“It is time for the woman’s role to equal a man’s role in relevance and acceptance at the highest levels,” states Nicole L. Davis in Eve, Where Are You? Davis, who holds a PhD in conflict analysis and resolution, is referring mainly to women in the Christian church and supports her contention that they have been unfairly marginalized with arguments from fields ranging from biblical interpretation to social and psychological analysis.
Blaming women’s current unequal status primarily on “the symbolic sanctity of patriarchal governance that has been cherished for centuries,” Davis stresses the unhealthy aspect of a church that is not led by both men and women and points out the damage done to women whose leadership qualities are belittled or unrecognized. “Women who…disclosed to their church leadership that they knew they were called into ministry, [sic] felt immediate rejection, which devastated them.”
The author leans heavily on Christ’s crucifixion for her scriptural support. “He redeemed and restored humankind, both men and women, back to a right relationship with him…” But she also covers myriad other points, including the early churches led by women and the moving story of “the Samaritan woman in John 4:5-14.”
Davis goes on to describe the best ways to implement change in the composition of church leadership, emphasizing that “intentional steps” are needed to effect a difference. In between her analyses, she intersperses comments from elders, pastors, reverends and church-goers, giving first-hand accounts concerning gender and church leadership.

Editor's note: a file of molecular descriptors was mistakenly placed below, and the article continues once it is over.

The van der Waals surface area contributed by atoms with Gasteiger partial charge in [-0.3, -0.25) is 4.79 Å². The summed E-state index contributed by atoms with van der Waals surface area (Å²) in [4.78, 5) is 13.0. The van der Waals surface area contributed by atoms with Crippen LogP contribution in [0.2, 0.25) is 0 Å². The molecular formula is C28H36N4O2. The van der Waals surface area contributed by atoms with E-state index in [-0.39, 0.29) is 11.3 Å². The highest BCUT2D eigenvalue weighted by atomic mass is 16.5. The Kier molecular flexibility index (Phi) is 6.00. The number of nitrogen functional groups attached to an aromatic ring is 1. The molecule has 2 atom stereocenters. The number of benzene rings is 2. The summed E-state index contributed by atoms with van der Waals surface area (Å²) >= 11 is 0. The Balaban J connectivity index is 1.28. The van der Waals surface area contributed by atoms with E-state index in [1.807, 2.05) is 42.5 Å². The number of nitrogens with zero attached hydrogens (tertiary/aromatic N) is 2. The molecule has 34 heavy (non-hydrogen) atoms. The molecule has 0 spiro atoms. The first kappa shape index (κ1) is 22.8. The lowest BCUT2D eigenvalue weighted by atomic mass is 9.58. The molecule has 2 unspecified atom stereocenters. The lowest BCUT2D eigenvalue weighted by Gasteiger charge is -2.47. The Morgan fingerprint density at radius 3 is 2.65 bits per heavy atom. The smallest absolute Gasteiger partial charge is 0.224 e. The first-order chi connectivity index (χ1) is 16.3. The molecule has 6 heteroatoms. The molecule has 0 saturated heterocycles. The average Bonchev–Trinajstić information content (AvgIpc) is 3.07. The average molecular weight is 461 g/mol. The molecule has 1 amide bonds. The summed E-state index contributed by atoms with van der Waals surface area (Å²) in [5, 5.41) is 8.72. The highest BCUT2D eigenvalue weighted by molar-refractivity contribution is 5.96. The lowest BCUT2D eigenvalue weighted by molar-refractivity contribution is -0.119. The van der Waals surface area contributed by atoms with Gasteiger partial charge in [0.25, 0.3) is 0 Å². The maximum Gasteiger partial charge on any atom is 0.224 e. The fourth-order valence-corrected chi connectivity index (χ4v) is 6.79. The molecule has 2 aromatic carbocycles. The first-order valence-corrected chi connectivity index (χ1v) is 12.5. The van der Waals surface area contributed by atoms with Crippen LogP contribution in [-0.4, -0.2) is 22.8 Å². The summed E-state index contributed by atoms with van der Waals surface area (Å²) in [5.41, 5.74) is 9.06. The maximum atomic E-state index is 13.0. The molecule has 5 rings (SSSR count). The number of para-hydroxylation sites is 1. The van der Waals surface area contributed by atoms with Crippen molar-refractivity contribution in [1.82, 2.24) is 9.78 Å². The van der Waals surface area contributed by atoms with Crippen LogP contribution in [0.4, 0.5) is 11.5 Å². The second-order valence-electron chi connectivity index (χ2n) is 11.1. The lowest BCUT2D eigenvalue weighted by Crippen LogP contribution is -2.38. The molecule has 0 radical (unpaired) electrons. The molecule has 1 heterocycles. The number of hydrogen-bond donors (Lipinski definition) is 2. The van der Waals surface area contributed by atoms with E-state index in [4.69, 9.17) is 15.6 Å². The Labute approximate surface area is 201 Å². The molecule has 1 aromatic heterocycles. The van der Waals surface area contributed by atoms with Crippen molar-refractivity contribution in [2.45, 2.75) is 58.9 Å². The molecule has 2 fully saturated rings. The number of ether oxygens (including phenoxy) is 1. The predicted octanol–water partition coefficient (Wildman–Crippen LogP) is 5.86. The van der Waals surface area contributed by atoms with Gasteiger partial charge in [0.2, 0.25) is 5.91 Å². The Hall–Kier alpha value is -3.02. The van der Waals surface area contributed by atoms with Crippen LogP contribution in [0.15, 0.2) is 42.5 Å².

Davis’s approach to this subject is well-organized, thoughtful and carefully footnoted. The narrative suffers a bit, however, from her sporadic use of a passive voice, which precludes a validating discussion. “It is observed,” she states, “that experiences and personalities of women bring a nurturing and comforting aspect to the pastorate.” Observed by whom? A footnote at the end of this sentence does not supply a satisfactory explanation.
Despite this quibble, Davis’s book should find a welcome place on any thoughtful church-goer’s bookcase.
Also available in hardcover and ebook.